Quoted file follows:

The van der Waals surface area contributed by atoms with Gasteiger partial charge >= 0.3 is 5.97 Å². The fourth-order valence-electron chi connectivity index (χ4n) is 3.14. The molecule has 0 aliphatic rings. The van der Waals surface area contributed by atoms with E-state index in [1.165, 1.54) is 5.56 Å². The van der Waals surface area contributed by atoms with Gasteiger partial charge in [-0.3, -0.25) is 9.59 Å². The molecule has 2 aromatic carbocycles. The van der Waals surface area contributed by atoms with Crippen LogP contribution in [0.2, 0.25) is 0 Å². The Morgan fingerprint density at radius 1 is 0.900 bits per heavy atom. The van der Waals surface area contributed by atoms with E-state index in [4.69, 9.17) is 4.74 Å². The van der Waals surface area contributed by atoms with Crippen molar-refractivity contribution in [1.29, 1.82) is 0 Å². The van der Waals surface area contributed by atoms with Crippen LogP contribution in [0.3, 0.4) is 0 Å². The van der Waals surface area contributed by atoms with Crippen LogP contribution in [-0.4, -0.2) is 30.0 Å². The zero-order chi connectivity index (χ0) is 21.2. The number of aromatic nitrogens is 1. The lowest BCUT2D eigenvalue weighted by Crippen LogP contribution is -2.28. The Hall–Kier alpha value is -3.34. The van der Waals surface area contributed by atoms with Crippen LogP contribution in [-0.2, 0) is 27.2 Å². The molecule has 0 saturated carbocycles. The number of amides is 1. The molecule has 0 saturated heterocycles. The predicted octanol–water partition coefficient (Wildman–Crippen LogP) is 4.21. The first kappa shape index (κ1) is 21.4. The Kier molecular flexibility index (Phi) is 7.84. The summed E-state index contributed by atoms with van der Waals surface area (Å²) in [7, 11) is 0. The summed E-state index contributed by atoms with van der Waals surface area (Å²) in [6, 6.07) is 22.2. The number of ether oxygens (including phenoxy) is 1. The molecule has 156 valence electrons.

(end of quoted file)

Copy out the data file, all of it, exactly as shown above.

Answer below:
The van der Waals surface area contributed by atoms with Gasteiger partial charge >= 0.3 is 5.97 Å². The fourth-order valence-electron chi connectivity index (χ4n) is 3.14. The molecule has 0 aliphatic rings. The van der Waals surface area contributed by atoms with E-state index in [1.165, 1.54) is 5.56 Å². The van der Waals surface area contributed by atoms with Gasteiger partial charge in [-0.3, -0.25) is 9.59 Å². The molecule has 2 aromatic carbocycles. The van der Waals surface area contributed by atoms with Crippen LogP contribution in [0.2, 0.25) is 0 Å². The Morgan fingerprint density at radius 1 is 0.900 bits per heavy atom. The van der Waals surface area contributed by atoms with E-state index in [4.69, 9.17) is 4.74 Å². The van der Waals surface area contributed by atoms with Crippen molar-refractivity contribution in [1.29, 1.82) is 0 Å². The van der Waals surface area contributed by atoms with Crippen LogP contribution in [0.3, 0.4) is 0 Å². The van der Waals surface area contributed by atoms with Crippen LogP contribution in [-0.4, -0.2) is 30.0 Å². The zero-order chi connectivity index (χ0) is 21.2. The number of aromatic nitrogens is 1. The lowest BCUT2D eigenvalue weighted by Crippen LogP contribution is -2.28. The Hall–Kier alpha value is -3.34. The van der Waals surface area contributed by atoms with Crippen LogP contribution in [-0.2, 0) is 27.2 Å². The molecule has 0 saturated carbocycles. The number of amides is 1. The molecule has 0 saturated heterocycles. The predicted octanol–water partition coefficient (Wildman–Crippen LogP) is 4.21. The first kappa shape index (κ1) is 21.4. The Kier molecular flexibility index (Phi) is 7.84. The summed E-state index contributed by atoms with van der Waals surface area (Å²) in [7, 11) is 0. The summed E-state index contributed by atoms with van der Waals surface area (Å²) in [6, 6.07) is 22.2. The number of ether oxygens (including phenoxy) is 1. The molecule has 156 valence electrons.